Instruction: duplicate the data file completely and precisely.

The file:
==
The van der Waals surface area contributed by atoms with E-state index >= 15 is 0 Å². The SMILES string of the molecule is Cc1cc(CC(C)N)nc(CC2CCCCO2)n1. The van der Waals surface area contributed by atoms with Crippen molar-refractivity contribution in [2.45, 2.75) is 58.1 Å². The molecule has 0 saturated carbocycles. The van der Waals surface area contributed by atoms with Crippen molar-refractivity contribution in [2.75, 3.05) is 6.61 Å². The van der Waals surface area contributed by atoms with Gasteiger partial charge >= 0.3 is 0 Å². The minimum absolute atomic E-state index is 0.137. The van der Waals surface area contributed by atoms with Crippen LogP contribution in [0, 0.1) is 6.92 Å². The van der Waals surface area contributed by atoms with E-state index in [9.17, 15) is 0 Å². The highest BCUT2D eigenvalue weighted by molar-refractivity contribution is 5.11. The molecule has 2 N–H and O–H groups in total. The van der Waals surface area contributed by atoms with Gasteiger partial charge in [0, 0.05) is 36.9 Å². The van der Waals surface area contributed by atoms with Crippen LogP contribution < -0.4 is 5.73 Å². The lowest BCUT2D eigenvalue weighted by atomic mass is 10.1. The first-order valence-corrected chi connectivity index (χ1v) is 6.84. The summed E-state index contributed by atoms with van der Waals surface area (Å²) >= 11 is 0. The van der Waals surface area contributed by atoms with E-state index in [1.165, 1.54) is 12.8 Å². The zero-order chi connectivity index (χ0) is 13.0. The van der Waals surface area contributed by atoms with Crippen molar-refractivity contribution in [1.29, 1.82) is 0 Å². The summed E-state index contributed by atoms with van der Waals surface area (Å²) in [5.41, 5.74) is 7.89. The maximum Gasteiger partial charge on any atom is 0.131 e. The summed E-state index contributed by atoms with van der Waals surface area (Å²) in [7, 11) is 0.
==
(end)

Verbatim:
The van der Waals surface area contributed by atoms with E-state index >= 15 is 0 Å². The SMILES string of the molecule is Cc1cc(CC(C)N)nc(CC2CCCCO2)n1. The van der Waals surface area contributed by atoms with Crippen molar-refractivity contribution in [2.45, 2.75) is 58.1 Å². The molecule has 0 saturated carbocycles. The van der Waals surface area contributed by atoms with Crippen molar-refractivity contribution in [2.75, 3.05) is 6.61 Å². The van der Waals surface area contributed by atoms with Gasteiger partial charge >= 0.3 is 0 Å². The minimum absolute atomic E-state index is 0.137. The van der Waals surface area contributed by atoms with Crippen LogP contribution in [0, 0.1) is 6.92 Å². The van der Waals surface area contributed by atoms with E-state index in [9.17, 15) is 0 Å². The highest BCUT2D eigenvalue weighted by molar-refractivity contribution is 5.11. The molecule has 2 N–H and O–H groups in total. The van der Waals surface area contributed by atoms with Gasteiger partial charge in [0, 0.05) is 36.9 Å². The van der Waals surface area contributed by atoms with Crippen LogP contribution < -0.4 is 5.73 Å². The lowest BCUT2D eigenvalue weighted by atomic mass is 10.1. The first-order valence-corrected chi connectivity index (χ1v) is 6.84. The summed E-state index contributed by atoms with van der Waals surface area (Å²) >= 11 is 0. The van der Waals surface area contributed by atoms with E-state index in [1.165, 1.54) is 12.8 Å². The zero-order chi connectivity index (χ0) is 13.0. The van der Waals surface area contributed by atoms with Crippen molar-refractivity contribution in [1.29, 1.82) is 0 Å². The summed E-state index contributed by atoms with van der Waals surface area (Å²) in [5.41, 5.74) is 7.89. The maximum Gasteiger partial charge on any atom is 0.131 e. The summed E-state index contributed by atoms with van der Waals surface area (Å²) in [7, 11) is 0.